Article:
Oil prices collapse: Will Arctic drilling survive the crash?

Against a backdrop of oil prices below $50 a barrel, some Arctic drillers are handing back leases or allow them to expire, citing high risks and high costs.

Mike Blake/Reuters/File
A car is filled with gasoline at a gas station pump in Carlsbad, California August 4, 2015.

Italian oil group ENI is expected to begin production from the Goliat Field off Norway in a few short weeks. The project, which has cost $5.6 billion, is expected to produce 34 million barrels of oil per year by the second year of production.

Yet ENI seems to be bucking the global trend, as would-be Arctic drillers in other parts of the region hand back leases or allow them to expire, citing high risks and high costs as major contributing factors. Successful environmental campaigns as well as an increased global awareness – and political will – to address climate change have also been influential.

All this against a backdrop of global oil prices below $50 a barrel and an outlook of continued oil market volatility.

With Arctic exploration and production being so expensive, the risks so great, and the current market conditions relatively unfavorable, one might ask why Shell, ENI, and others would continue. (Related: Low Oil Prices: Assessing The Damage So Far In 2015)

The main reason is resource potential. The Arctic holds the last, great, untapped oil and gas reserves. The U.S. Geological Survey in 2008 estimated that the Arctic contains 22 percent of the world’s undiscovered hydrocarbon resources, totaling 90 billion barrels of oil, 1,670 trillion cubic feet of natural gas, and 44 billion barrels of natural gas liquids.

But those resources come at a significant cost. One estimate put project costs in the Alaskan Arctic at 50 – 100 percent greater than an equivalent project in Texas.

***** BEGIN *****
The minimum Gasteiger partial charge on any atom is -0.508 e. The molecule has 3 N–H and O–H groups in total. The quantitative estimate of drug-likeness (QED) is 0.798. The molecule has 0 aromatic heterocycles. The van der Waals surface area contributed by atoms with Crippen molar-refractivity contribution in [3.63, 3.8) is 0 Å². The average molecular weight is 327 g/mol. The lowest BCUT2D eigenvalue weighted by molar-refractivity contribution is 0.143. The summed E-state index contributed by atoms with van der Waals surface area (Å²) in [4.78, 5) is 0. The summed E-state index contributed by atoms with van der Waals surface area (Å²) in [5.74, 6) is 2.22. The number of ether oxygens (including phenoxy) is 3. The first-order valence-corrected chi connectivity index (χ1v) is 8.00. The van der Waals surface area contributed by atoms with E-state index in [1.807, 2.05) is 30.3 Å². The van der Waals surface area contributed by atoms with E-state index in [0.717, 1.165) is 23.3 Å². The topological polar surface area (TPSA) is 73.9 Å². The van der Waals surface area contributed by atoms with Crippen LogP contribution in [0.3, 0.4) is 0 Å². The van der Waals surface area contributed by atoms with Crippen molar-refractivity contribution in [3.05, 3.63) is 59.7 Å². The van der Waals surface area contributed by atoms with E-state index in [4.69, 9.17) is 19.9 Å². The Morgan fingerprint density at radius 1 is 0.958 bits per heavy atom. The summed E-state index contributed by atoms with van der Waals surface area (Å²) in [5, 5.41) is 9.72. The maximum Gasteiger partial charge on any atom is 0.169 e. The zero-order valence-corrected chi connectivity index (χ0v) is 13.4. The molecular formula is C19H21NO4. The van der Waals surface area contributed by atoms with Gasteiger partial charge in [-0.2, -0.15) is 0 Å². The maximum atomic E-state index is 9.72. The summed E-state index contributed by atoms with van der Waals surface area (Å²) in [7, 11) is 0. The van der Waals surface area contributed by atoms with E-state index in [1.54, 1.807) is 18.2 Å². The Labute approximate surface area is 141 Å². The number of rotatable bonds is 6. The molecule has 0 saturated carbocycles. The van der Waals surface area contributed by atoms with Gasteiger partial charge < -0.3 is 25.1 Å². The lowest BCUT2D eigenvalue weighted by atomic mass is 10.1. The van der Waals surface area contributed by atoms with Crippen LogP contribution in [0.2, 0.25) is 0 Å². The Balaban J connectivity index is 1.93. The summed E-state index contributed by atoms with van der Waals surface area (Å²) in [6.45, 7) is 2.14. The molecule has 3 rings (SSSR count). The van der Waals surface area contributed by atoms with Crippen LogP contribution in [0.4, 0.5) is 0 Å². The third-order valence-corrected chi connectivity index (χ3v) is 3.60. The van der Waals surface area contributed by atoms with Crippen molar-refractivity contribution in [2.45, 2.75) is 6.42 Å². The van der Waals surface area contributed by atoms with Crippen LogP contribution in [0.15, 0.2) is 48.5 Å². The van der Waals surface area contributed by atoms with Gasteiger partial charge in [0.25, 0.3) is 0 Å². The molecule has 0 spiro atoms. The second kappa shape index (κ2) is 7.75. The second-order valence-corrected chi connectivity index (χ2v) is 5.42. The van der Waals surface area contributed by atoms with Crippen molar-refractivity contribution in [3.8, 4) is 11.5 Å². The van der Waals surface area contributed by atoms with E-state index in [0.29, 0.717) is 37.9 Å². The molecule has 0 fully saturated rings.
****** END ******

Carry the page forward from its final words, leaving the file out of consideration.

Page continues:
Shell has discovered this first hand. The company has sunk $6 billion into its arctic ambitions, and experienced several high-profile setbacks, including the abandonment of its drilling campaign in the Beaufort Sea after its oil rig ran aground in 2012. (Related: Oil Price Collapse Triggers Currency Crisis In Emerging Markets)

For many opponents, the environmental cost is simply too high. Environmentalists such as Greenpeace and the National Resource Defense Council, among others, argue that there is no safe way to develop the Arctic region’s oil and gas potential.

U.S. Democratic presidential hopefuls agree. Hillary Clinton, Martin O’Malley and independent Bernie Sanders have all opposed drilling in the Arctic. Of course, campaign promises are an imperfect indicator of policy action in office. But companies would be wise to take note.

 

Moreover, with momentum building for this year’s COP 21 climate talks in Paris – and a genuine possibility of reaching global accord on climate action – there are many arguments to support a cutback of such high-risk hydrocarbons exploration.

In a letter in Nature magazine last January, scientists demonstrated that development of oil and gas resources in the Arctic would be “incommensurate” with efforts to limit average global warming to 2C.

Low oil prices and, perhaps more importantly, oil market volatility, is another major factor. Even the great arctic oil explorer Statoil has begun to feel the pinch. Norway’s national oil company has announced it will not be drilling any wells in the far northern Barents Sea this year. The company led the world’s most active arctic exploration campaign in 2014. (Related: This JV Could Trigger A Shale Boom In An Unexpected Venue)